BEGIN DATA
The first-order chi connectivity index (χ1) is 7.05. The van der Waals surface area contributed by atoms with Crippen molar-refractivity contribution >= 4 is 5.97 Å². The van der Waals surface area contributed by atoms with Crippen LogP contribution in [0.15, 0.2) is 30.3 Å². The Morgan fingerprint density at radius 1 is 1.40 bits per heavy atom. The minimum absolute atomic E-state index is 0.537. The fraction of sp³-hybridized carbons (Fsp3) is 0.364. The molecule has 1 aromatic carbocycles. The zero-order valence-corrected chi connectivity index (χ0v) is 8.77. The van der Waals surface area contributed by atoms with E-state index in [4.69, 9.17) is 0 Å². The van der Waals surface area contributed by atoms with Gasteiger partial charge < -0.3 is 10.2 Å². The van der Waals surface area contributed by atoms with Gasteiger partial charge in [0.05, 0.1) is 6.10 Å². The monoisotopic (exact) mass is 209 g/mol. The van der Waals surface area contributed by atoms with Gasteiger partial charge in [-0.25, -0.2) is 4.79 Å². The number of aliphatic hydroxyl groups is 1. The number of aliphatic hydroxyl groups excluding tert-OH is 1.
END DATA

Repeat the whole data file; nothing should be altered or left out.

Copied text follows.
The first-order chi connectivity index (χ1) is 7.05. The van der Waals surface area contributed by atoms with Crippen molar-refractivity contribution >= 4 is 5.97 Å². The van der Waals surface area contributed by atoms with Crippen LogP contribution in [0.15, 0.2) is 30.3 Å². The Morgan fingerprint density at radius 1 is 1.40 bits per heavy atom. The minimum absolute atomic E-state index is 0.537. The fraction of sp³-hybridized carbons (Fsp3) is 0.364. The molecule has 1 aromatic carbocycles. The zero-order valence-corrected chi connectivity index (χ0v) is 8.77. The van der Waals surface area contributed by atoms with E-state index in [4.69, 9.17) is 0 Å². The van der Waals surface area contributed by atoms with Gasteiger partial charge < -0.3 is 10.2 Å². The van der Waals surface area contributed by atoms with Gasteiger partial charge in [0.05, 0.1) is 6.10 Å². The monoisotopic (exact) mass is 209 g/mol. The van der Waals surface area contributed by atoms with Gasteiger partial charge in [-0.25, -0.2) is 4.79 Å². The number of aliphatic hydroxyl groups is 1. The number of aliphatic hydroxyl groups excluding tert-OH is 1.